This idea came (to me) from Shannon Sookochof of Edmonton. It’s simple, and fun.

Hide some kind of treat somewhere in the school, and your class finds it by solving systems of equations. It does require some planning.

- Superimpose a coordinate grid over a map of your school, and project this to the front of your classroom.
- Set up enough cards with linear equations on them so that each student in your class has one. These cards should contain linear equations in various forms.
- The equations need to be planned so that three of them intersect in the same point and so that every other intersection is unique.
- Have the students mingle. When two students meet, they show each other their cards and calculate where their two lines intersect. They plot this point on the grid you have put at the front of the room.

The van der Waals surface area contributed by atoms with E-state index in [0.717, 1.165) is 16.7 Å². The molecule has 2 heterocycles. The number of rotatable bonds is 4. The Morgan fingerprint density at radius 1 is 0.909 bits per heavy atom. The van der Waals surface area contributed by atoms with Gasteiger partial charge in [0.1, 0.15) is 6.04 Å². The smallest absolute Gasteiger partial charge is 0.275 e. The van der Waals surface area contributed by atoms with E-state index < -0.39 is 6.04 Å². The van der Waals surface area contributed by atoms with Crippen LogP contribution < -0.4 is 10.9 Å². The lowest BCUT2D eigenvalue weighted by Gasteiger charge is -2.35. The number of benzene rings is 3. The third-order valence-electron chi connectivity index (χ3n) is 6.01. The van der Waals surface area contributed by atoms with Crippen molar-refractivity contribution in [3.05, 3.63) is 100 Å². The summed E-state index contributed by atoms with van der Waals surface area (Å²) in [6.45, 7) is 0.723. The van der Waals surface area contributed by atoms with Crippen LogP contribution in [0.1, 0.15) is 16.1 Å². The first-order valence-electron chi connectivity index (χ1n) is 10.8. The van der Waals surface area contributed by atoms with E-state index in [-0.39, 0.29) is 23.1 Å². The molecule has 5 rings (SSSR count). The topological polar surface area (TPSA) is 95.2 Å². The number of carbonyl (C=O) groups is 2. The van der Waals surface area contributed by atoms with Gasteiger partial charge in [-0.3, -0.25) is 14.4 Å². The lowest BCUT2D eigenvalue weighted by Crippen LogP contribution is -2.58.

- The first time a point of intersection appears more than once, they have found the location of the treasure. They head off and pick up the cookies you baked (or bought).

Because of the planning involved, I can make this a little easier. I can’t superimpose a grid on the map of your school. I don’t have a map of your school.

This is a word document containing 10 equations to get you started. If you have a small class, this is all you need. Treasure Hunt Equations If you use this document, manipulate the school map so the treasure is hidden at (1,-6) and it should all work out.

For bigger classes, you could probably insert random equations and be OK. There is a chance that you’ll make an equation that has a solution that mixes the students up.

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